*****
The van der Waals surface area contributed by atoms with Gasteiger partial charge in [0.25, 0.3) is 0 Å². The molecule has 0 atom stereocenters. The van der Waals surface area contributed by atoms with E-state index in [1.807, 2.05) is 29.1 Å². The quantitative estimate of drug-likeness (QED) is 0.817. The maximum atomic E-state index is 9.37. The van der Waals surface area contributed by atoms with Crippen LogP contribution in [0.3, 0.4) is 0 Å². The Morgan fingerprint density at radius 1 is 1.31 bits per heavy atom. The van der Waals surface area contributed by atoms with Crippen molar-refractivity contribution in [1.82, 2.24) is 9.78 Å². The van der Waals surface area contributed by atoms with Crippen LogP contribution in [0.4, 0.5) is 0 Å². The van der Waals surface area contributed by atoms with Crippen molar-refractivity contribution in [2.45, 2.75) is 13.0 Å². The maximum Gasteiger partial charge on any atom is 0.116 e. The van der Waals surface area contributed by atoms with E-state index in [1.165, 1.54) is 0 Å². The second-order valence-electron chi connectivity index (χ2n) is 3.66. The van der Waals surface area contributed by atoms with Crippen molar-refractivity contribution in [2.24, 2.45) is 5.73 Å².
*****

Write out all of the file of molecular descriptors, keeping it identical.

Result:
The van der Waals surface area contributed by atoms with Gasteiger partial charge in [0.25, 0.3) is 0 Å². The molecule has 0 atom stereocenters. The van der Waals surface area contributed by atoms with E-state index in [1.807, 2.05) is 29.1 Å². The quantitative estimate of drug-likeness (QED) is 0.817. The maximum atomic E-state index is 9.37. The van der Waals surface area contributed by atoms with Crippen LogP contribution in [0.3, 0.4) is 0 Å². The Morgan fingerprint density at radius 1 is 1.31 bits per heavy atom. The van der Waals surface area contributed by atoms with Crippen molar-refractivity contribution in [1.82, 2.24) is 9.78 Å². The van der Waals surface area contributed by atoms with Crippen LogP contribution in [0.4, 0.5) is 0 Å². The van der Waals surface area contributed by atoms with Crippen molar-refractivity contribution in [2.45, 2.75) is 13.0 Å². The maximum Gasteiger partial charge on any atom is 0.116 e. The van der Waals surface area contributed by atoms with E-state index in [1.165, 1.54) is 0 Å². The second-order valence-electron chi connectivity index (χ2n) is 3.66. The van der Waals surface area contributed by atoms with Crippen molar-refractivity contribution in [2.24, 2.45) is 5.73 Å².